Overall this exploration was one I really enjoyed and can see myself doing stuff with in the future. I enjoy playing around with the CPX and learning the different things I can do with it. Learning what I can do with all the light settings on the CPX is something I will continue to explore in my own time. Managing to create a part of a product that I came up with for the speculative wearable assignment is something I am proud of because when coming up with my product for the assignment I assumed that an actual prototype version would be much harder to create but with the code that I learned during this exploration, I found that programming the actual lights isn’t as hard as I originally thought.


Ada, Lady. “Introducing Circuit Playground.” Adafruit Learning System, learn.adafruit.com/introducing-circuit-playground?view=all.

Core Electronics. “Sound Reactive Lights Project with Circuit Playground & MakeCode.” Youtube, 5 May 2018, www.youtube.com/watch?v=cNxQ9dT0kqY .

Journal Entry #2: Fabric Potentiometer

For my second exploration journal, I have tried to create the Fabric Potentiometer which was shown in the week 6 module. The idea of a “dial” that could change the amount of resistance going through the circuit is something that I want to explore. Using the design by KobaKant I wanted to create a volume bar so that on one side of the potentiometer the volume would be really low and on the other would be louder. I wanted to use volume instead of the tutorials use for the potentiometer to be a time sensor. I want to test the potential uses for this fabric “dial”. The original link from the presentation does link to an Instructables page but following that link brought me to a dead end as the instructable couldn’t be found. After searching in several places I was able to find an instructable that showed the uses of the time sensor bracelet and how to create one for the Arduino so I decided to apply some of the steps when creating my bracelet for the CPX. For the purposes of my experiment, I decided not to create a bracelet but just the volume sensor that I could connect to the CPX with alligator clips.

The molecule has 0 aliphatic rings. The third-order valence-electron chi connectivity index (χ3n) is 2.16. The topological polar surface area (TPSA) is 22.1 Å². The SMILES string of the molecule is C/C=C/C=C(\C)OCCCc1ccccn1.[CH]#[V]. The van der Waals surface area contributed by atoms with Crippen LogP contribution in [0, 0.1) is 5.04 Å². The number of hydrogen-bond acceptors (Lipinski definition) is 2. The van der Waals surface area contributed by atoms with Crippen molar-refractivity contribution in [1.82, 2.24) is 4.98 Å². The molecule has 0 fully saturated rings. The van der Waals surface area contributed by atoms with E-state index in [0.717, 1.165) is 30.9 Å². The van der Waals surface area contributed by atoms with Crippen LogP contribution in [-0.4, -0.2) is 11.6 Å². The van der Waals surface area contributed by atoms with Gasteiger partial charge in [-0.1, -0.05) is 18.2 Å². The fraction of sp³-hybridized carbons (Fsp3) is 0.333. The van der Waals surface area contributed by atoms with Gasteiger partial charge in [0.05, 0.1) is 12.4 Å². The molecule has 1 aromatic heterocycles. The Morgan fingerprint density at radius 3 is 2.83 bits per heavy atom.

My process of drawing and assembling the circuit:

sketch.jpg  potentiometer_.jpg  potentiometer_sewn.jpg potentiometer_with_resistor.jpg


After assembling the circuit I went on to make the code. Taking the code for the pressure sensor workshop I added volume elements to each if statement to test if the volume would change at different locations on the potentiometer. This method did not end up working so I then attempted to change the volume equal to a variable that changed according to where the connection was placed.

First attempt (did not work): circuitplayground-AnalogScaleForVolume.uf2

Second Attempt (also did not work): circuitplayground-AnalogScaleForVolume2 (3).uf2

After changing the code multiple times I realized that I forgot to add a pull-up resistor to the velostat circle, once I added it I tried all the codes I had made so far and none of them were working as I wanted.


As I originally wanted to control the volume of the CPX’s programmable sounds with this potentiometer the sounds started to give me a headache after listening to them for a while so I decided to change what the potentiometer controls to the LEDs on the circuit playground express. To do so, I researched and found an article on the adafruit website about some basic codes that can be used to chang the lights on the CPX to the value of the potentiometer. Using this code my potentiometer is able to adjust the amount of lights according to where the extra piece of conductive fabric is. The lights are not always accurate to the position of the wiper on the potentiometer but it does adjust fairly well to the location of the wiper.